I have made some really bad communication gaffes with parents.

That time I forwarded an email to my principal from a parent complaining that I treated his daughter unfairly, in which I described the child’s behavior in, um, strong terms, but accidentally replied to the parent’s email instead of forwarding it.

Or the time I sent out a mailing with dates and times of school events, but reversed a bunch of them, causing parents to either show up for events at the wrong time or to miss them all together.

Or the time that I sent an all-school bulletin announcing a new program for students who needed extra help. The program filled quickly, but to my surprise one family in particular didn’t sign up. When it came up at a PTA meeting some months later, this parent turned to me in shock. “Why didn’t you tell me about this?”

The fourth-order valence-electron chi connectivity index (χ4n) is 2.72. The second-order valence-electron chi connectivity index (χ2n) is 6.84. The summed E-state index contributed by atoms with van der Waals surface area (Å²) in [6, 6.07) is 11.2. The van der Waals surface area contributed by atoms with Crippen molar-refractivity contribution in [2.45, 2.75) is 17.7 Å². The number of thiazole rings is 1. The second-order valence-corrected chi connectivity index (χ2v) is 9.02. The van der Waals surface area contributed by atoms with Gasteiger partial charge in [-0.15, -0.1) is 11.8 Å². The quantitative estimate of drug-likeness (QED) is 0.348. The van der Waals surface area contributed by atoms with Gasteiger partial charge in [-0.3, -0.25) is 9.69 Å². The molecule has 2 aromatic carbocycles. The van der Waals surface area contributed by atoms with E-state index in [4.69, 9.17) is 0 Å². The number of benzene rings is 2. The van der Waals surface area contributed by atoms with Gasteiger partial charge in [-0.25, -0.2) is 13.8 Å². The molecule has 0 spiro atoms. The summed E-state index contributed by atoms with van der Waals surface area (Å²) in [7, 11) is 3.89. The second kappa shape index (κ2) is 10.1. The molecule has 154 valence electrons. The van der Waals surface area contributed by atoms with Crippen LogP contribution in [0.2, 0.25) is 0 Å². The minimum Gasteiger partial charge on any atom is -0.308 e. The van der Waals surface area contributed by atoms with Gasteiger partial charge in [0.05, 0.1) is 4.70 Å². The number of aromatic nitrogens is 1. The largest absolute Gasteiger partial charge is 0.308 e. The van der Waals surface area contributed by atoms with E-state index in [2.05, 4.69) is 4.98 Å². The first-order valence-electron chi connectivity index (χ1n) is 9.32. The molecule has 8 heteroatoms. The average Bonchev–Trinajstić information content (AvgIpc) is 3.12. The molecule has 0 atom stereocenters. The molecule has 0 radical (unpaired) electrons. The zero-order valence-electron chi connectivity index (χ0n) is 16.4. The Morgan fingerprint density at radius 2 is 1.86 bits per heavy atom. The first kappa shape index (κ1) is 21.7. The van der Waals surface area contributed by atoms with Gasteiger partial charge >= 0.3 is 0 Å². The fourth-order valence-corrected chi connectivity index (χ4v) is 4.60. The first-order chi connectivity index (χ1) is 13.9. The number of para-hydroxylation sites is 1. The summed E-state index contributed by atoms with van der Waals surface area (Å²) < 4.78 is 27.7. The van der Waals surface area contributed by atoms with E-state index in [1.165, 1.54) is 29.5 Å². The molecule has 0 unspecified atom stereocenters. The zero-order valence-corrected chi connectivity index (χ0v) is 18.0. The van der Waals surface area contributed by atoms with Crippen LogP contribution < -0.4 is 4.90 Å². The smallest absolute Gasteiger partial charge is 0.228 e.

“I sent an email to the whole community,” I replied.

I’m sure you can anticipate what she said next: “Well, I didn’t get that email,” adding, “and anyway, you knew it was something my kid needed so I’m frustrated you didn’t reach out to me directly.”

I went back to my office and checked the analytics on the announcement. Sure enough, she had not only gotten it, she had opened it. But was she right? Was I responsible for reaching out to her individually, if I informed everyone?

In hindsight, I think I was.

Some parents are harder to reach than others, whether because of their language or circumstances or even personality. But that just means we have to work harder to reach them. One recent study found that email is not enough. Beyond outreach, there’s also the challenge of making parents feel welcome. Included. I collected some good recommendations for how to get started.

Just don’t ever forward an email, though. Take it from me.

Communicating with Parents